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Publication numberUS5891828 A
Publication typeGrant
Application numberUS 08/824,752
Publication dateApr 6, 1999
Filing dateMar 26, 1997
Priority dateOct 14, 1996
Fee statusLapsed
Publication number08824752, 824752, US 5891828 A, US 5891828A, US-A-5891828, US5891828 A, US5891828A
InventorsKunihiko Oka, Zhigang Zou, Toshimitsu Ito, Hiroshi Akoh
Original AssigneeAgency Of Industrial Science & Technology, Ministry Of International Trade & Industry
Export CitationBiBTeX, EndNote, RefMan
External Links: USPTO, USPTO Assignment, Espacenet
Disposing solvent mixture of praseodymium oxide, barium oxide or carbonate, copper oxide between feed rod of praseodymium barium coppper oxide and seed crystal, heating in inert gas/oxygen atmosphere, precipitating single crystal, heating
US 5891828 A
Abstract
PrBa2 Cu3 OY exhibiting superconductivity is provided by a method including the steps of preparing a solvent consisting of a mixture of praseodymium oxide, at least one of barium oxide and barium carbonate, and copper oxide at a mixing ratio of between 1:3:5 and 1:8:20, disposing the solvent between a feed rod of PrBa2 Cu3 O7 formed to a high density and a seed crystal, heating the solvent to a temperature of 880-980 C. in an atmosphere of an inert gas of at least one of argon and nitrogen mixed with 0.01-2% oxygen to form a floating solvent zone, moving the floating solvent zone toward the feed rod at 0.1-1.0 mm/hr under a temperature gradient at the solid-liquid interface of 25-35 C./mm to precipitate single crystal on the seed crystal, and heat-treating the single crystal obtained in an atmosphere containing not less than 15% oxygen. Another aspect of the invention provides a superconducting device including the superconducting PrBa2 Cu3 OY single crystal material in combination with at least one non-superconducting PrBa2 Cu3 OY crystal material.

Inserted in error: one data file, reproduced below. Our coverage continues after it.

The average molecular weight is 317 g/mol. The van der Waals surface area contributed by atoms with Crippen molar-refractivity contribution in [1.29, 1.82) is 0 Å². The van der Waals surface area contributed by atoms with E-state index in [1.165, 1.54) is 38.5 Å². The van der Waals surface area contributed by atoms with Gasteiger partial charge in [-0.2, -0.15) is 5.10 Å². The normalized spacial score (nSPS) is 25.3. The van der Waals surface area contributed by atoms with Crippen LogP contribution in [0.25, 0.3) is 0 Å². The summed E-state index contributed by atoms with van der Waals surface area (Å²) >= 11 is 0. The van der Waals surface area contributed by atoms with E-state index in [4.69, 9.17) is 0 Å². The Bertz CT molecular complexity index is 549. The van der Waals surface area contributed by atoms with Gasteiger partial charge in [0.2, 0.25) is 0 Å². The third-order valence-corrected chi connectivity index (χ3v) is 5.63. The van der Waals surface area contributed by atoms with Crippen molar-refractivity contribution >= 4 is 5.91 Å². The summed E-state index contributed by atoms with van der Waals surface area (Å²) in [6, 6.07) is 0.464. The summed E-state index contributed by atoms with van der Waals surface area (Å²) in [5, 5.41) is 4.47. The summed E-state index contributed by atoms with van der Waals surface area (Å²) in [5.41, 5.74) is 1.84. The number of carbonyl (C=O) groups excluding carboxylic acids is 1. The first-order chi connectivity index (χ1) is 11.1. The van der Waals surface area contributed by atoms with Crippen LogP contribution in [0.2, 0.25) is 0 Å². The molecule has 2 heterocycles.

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Claims(5)
What is claimed is:
1. A method of producing a superconducting PrBa2 Cu3 OY single crystal comprising the steps of: